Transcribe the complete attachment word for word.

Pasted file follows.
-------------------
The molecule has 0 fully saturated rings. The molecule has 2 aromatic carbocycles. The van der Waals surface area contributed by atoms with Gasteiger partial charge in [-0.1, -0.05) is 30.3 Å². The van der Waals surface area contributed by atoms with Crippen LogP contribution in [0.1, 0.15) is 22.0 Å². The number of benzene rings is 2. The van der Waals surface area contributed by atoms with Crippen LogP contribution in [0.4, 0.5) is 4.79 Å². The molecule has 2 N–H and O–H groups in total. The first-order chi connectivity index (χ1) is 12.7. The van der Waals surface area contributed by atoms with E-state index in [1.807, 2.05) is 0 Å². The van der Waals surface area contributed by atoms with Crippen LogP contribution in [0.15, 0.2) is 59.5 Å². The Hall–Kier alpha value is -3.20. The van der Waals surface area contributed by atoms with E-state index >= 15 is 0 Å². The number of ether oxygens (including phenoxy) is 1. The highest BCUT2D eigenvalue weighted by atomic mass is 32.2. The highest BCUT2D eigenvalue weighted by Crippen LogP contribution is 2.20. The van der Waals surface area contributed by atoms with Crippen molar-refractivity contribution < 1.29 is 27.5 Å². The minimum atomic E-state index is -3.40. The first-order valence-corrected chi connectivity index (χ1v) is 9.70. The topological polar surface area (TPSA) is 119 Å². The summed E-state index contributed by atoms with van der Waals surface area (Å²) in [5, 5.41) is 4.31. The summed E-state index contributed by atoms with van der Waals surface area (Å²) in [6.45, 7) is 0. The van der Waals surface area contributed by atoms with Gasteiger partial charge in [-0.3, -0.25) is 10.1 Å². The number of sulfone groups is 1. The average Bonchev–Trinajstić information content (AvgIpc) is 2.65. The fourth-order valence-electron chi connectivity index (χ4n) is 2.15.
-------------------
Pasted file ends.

The molecule has 0 fully saturated rings. The molecule has 2 aromatic carbocycles. The van der Waals surface area contributed by atoms with Gasteiger partial charge in [-0.1, -0.05) is 30.3 Å². The van der Waals surface area contributed by atoms with Crippen LogP contribution in [0.1, 0.15) is 22.0 Å². The number of benzene rings is 2. The van der Waals surface area contributed by atoms with Crippen LogP contribution in [0.4, 0.5) is 4.79 Å². The molecule has 2 N–H and O–H groups in total. The first-order chi connectivity index (χ1) is 12.7. The van der Waals surface area contributed by atoms with E-state index in [1.807, 2.05) is 0 Å². The van der Waals surface area contributed by atoms with Crippen LogP contribution in [0.15, 0.2) is 59.5 Å². The Hall–Kier alpha value is -3.20. The van der Waals surface area contributed by atoms with E-state index >= 15 is 0 Å². The number of ether oxygens (including phenoxy) is 1. The highest BCUT2D eigenvalue weighted by atomic mass is 32.2. The highest BCUT2D eigenvalue weighted by Crippen LogP contribution is 2.20. The van der Waals surface area contributed by atoms with Crippen molar-refractivity contribution < 1.29 is 27.5 Å². The minimum atomic E-state index is -3.40. The first-order valence-corrected chi connectivity index (χ1v) is 9.70. The topological polar surface area (TPSA) is 119 Å². The summed E-state index contributed by atoms with van der Waals surface area (Å²) in [5, 5.41) is 4.31. The summed E-state index contributed by atoms with van der Waals surface area (Å²) in [6.45, 7) is 0. The van der Waals surface area contributed by atoms with Gasteiger partial charge in [-0.3, -0.25) is 10.1 Å². The number of sulfone groups is 1. The average Bonchev–Trinajstić information content (AvgIpc) is 2.65. The fourth-order valence-electron chi connectivity index (χ4n) is 2.15.